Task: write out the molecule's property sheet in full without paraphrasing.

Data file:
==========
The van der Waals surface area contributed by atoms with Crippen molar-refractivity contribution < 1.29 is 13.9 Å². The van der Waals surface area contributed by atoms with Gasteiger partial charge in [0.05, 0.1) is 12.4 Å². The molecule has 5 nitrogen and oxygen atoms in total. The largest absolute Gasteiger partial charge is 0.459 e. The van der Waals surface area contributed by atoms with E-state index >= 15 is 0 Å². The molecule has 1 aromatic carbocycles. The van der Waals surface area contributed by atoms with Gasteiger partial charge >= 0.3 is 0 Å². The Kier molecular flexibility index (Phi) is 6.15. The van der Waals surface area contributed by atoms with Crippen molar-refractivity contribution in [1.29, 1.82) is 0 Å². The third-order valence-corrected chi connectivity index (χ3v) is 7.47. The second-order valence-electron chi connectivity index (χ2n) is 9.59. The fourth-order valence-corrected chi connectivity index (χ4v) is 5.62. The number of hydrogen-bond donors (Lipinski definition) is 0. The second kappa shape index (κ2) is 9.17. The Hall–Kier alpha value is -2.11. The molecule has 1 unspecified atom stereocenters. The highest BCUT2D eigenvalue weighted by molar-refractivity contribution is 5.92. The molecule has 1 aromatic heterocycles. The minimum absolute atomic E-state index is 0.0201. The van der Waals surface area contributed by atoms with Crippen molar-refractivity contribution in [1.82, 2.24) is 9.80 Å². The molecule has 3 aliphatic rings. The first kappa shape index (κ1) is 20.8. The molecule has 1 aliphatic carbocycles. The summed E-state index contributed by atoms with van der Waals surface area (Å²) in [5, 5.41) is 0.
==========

The van der Waals surface area contributed by atoms with Crippen molar-refractivity contribution < 1.29 is 13.9 Å². The van der Waals surface area contributed by atoms with Gasteiger partial charge in [0.05, 0.1) is 12.4 Å². The molecule has 5 nitrogen and oxygen atoms in total. The largest absolute Gasteiger partial charge is 0.459 e. The van der Waals surface area contributed by atoms with E-state index >= 15 is 0 Å². The molecule has 1 aromatic carbocycles. The van der Waals surface area contributed by atoms with Gasteiger partial charge >= 0.3 is 0 Å². The Kier molecular flexibility index (Phi) is 6.15. The van der Waals surface area contributed by atoms with Crippen molar-refractivity contribution in [1.29, 1.82) is 0 Å². The third-order valence-corrected chi connectivity index (χ3v) is 7.47. The second-order valence-electron chi connectivity index (χ2n) is 9.59. The fourth-order valence-corrected chi connectivity index (χ4v) is 5.62. The number of hydrogen-bond donors (Lipinski definition) is 0. The second kappa shape index (κ2) is 9.17. The Hall–Kier alpha value is -2.11. The molecule has 1 unspecified atom stereocenters. The highest BCUT2D eigenvalue weighted by molar-refractivity contribution is 5.92. The molecule has 1 aromatic heterocycles. The minimum absolute atomic E-state index is 0.0201. The van der Waals surface area contributed by atoms with Crippen molar-refractivity contribution in [1.82, 2.24) is 9.80 Å². The molecule has 3 aliphatic rings. The first kappa shape index (κ1) is 20.8. The molecule has 1 aliphatic carbocycles. The summed E-state index contributed by atoms with van der Waals surface area (Å²) in [5, 5.41) is 0.